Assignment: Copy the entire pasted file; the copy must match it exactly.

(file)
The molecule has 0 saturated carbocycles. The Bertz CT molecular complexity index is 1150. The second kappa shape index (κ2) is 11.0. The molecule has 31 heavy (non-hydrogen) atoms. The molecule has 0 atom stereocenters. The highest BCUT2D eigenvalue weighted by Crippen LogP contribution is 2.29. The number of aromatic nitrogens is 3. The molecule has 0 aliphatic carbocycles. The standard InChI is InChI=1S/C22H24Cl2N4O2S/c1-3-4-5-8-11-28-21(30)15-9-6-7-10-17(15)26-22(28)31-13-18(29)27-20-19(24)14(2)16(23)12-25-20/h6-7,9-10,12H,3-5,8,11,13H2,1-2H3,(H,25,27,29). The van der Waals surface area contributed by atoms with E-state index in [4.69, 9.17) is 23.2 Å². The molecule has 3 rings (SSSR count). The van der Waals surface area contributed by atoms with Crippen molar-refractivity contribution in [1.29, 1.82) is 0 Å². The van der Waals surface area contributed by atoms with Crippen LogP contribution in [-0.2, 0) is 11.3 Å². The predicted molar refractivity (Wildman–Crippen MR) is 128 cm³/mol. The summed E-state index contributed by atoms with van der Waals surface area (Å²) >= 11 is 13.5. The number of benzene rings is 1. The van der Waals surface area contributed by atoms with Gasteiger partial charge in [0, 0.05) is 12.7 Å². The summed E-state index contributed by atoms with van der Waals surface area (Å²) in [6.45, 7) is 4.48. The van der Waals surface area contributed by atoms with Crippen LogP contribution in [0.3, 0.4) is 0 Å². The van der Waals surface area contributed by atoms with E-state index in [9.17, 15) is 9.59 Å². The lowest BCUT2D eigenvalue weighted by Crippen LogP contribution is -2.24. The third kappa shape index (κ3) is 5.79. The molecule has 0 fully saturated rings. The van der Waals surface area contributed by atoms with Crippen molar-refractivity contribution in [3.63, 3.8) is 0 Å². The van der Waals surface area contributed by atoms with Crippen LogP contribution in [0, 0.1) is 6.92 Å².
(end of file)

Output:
The molecule has 0 saturated carbocycles. The Bertz CT molecular complexity index is 1150. The second kappa shape index (κ2) is 11.0. The molecule has 31 heavy (non-hydrogen) atoms. The molecule has 0 atom stereocenters. The highest BCUT2D eigenvalue weighted by Crippen LogP contribution is 2.29. The number of aromatic nitrogens is 3. The molecule has 0 aliphatic carbocycles. The standard InChI is InChI=1S/C22H24Cl2N4O2S/c1-3-4-5-8-11-28-21(30)15-9-6-7-10-17(15)26-22(28)31-13-18(29)27-20-19(24)14(2)16(23)12-25-20/h6-7,9-10,12H,3-5,8,11,13H2,1-2H3,(H,25,27,29). The van der Waals surface area contributed by atoms with E-state index in [4.69, 9.17) is 23.2 Å². The molecule has 3 rings (SSSR count). The van der Waals surface area contributed by atoms with Crippen molar-refractivity contribution in [1.29, 1.82) is 0 Å². The van der Waals surface area contributed by atoms with Crippen LogP contribution in [-0.2, 0) is 11.3 Å². The predicted molar refractivity (Wildman–Crippen MR) is 128 cm³/mol. The summed E-state index contributed by atoms with van der Waals surface area (Å²) >= 11 is 13.5. The number of benzene rings is 1. The van der Waals surface area contributed by atoms with Gasteiger partial charge in [0, 0.05) is 12.7 Å². The summed E-state index contributed by atoms with van der Waals surface area (Å²) in [6.45, 7) is 4.48. The van der Waals surface area contributed by atoms with Crippen LogP contribution in [0.3, 0.4) is 0 Å². The van der Waals surface area contributed by atoms with E-state index in [9.17, 15) is 9.59 Å². The lowest BCUT2D eigenvalue weighted by Crippen LogP contribution is -2.24. The third kappa shape index (κ3) is 5.79. The molecule has 0 fully saturated rings. The van der Waals surface area contributed by atoms with Crippen molar-refractivity contribution in [3.63, 3.8) is 0 Å². The van der Waals surface area contributed by atoms with Crippen LogP contribution in [0, 0.1) is 6.92 Å².